“When [a country’s political system] is just starting out, there can be a lot of personality-driven parties,” Mr. Fenn said. “We asked the students, ‘What does your party want to say? What makes it unique?’”
One of the course’s most dramatic moments came when Mr. Fenn asked the students to break into groups and design an ad campaign for a fictional “jobs and economy” focused party. The students were sitting with others from their own and like-minded parties—a table of Al-Nour party members, a table of the Muslim Brotherhood’s Freedom and Justice party members and a table of secularists. Mr. Fenn asked the students to count off and reassigned them to new groups of mixed political ideologies, even though he knew this would cause friction. In a blog posting he published on the U.S. News & World Report website, he described what happened next.
“When each of the three teams returned from their breakout groups to present their ideas, they were ecstatic,” he wrote. “‘We still are the revolution,’ they said, ‘and we must work together.’” The assignment had forced them to refocus on their similarities—the ones that had brought them together a year before—rather than the differences that had divided them since, he said.
GSPM adjunct faculty member Kathleen Schafer, founding principal of Leadership Connection, a consulting firm that teaches people to be better leaders and speakers, focused on helping the students learn what was, for most of them, an entirely new type of communication. While the students were extremely Internet-savvy and familiar with Facebook and Twitter, they’d never before been asked to present their candidates’ ideas in a succinct, face-to-face conversation, Ms. Schafer said.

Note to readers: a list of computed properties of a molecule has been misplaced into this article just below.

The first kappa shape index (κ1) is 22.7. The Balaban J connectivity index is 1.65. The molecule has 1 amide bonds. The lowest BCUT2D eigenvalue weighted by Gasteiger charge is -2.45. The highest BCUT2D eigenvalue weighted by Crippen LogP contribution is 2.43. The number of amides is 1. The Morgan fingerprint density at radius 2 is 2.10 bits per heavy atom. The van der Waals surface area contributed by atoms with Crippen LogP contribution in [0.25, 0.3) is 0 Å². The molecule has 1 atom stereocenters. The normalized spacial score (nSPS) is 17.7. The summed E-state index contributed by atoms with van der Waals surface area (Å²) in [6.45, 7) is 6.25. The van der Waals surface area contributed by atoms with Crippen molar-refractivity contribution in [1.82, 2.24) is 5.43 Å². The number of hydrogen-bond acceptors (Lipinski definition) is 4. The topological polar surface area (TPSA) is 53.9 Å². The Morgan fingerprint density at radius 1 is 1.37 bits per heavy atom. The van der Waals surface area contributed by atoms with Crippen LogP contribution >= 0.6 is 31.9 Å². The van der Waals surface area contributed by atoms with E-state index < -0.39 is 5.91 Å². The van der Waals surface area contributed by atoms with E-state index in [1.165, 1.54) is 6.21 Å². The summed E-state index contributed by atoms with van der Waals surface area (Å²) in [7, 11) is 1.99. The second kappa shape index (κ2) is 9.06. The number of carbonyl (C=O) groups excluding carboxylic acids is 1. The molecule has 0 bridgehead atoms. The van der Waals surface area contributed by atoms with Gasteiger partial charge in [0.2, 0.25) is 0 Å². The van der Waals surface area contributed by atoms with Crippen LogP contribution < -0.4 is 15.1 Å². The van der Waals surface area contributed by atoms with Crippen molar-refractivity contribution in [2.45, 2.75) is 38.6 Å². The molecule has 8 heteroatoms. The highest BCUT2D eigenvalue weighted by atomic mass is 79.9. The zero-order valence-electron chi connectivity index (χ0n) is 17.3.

“Most of the presentations they’ve heard have been in a religious context,” she explained. “So we did exercises to identify their strengths and make them feel more comfortable speaking about politics to a group. I helped them understand the idea of a stump speech—how to say, in two or three minutes, what they’re doing in a way that inspires and engages their audience.”
The students did remarkably well, considering that they weren’t even allowed to talk publicly about politics a year ago, Ms. Schafer said. And while there was initially some tension and hesitation among some of the students, they worked through it quickly.
“The camaraderie in the group was pretty incredible. There was tension, but they understood that they were all working for the same things: freedom and democracy.”
About 15 students of the 80 were women, representing many different points on the political spectrum. Several women from a conservative party wore burqas with only their eyes visible, while more moderate women covered only their heads or wore Western-style business clothing, Dr. Arterton said. Ms. Schafer said several of the women told her how much they appreciated being able to learn politics from a woman.
“It was one of the most phenomenal teaching experiences I’ve ever had, and I’ve done a lot of international teaching,” she said.
Dr. Arterton said he hopes that GSPM’s connections with Egypt and the American University in Cairo are not limited to this course. “If they’re interested, we would like to help AUC start a more permanent program,” he said. “We’ve helped institutions in Italy and Latin America start similar programs—it’s part of our mission.”
And for the Egyptian leaders who completed the course, it was a chance for both a new political beginning and new international friendships.
“I think the students were quite thrilled,” Dr. Arterton said. “They were very appreciative of us. All of the faculty members have been asked to be friends on Facebook. I have about 60 new Egyptian friends.”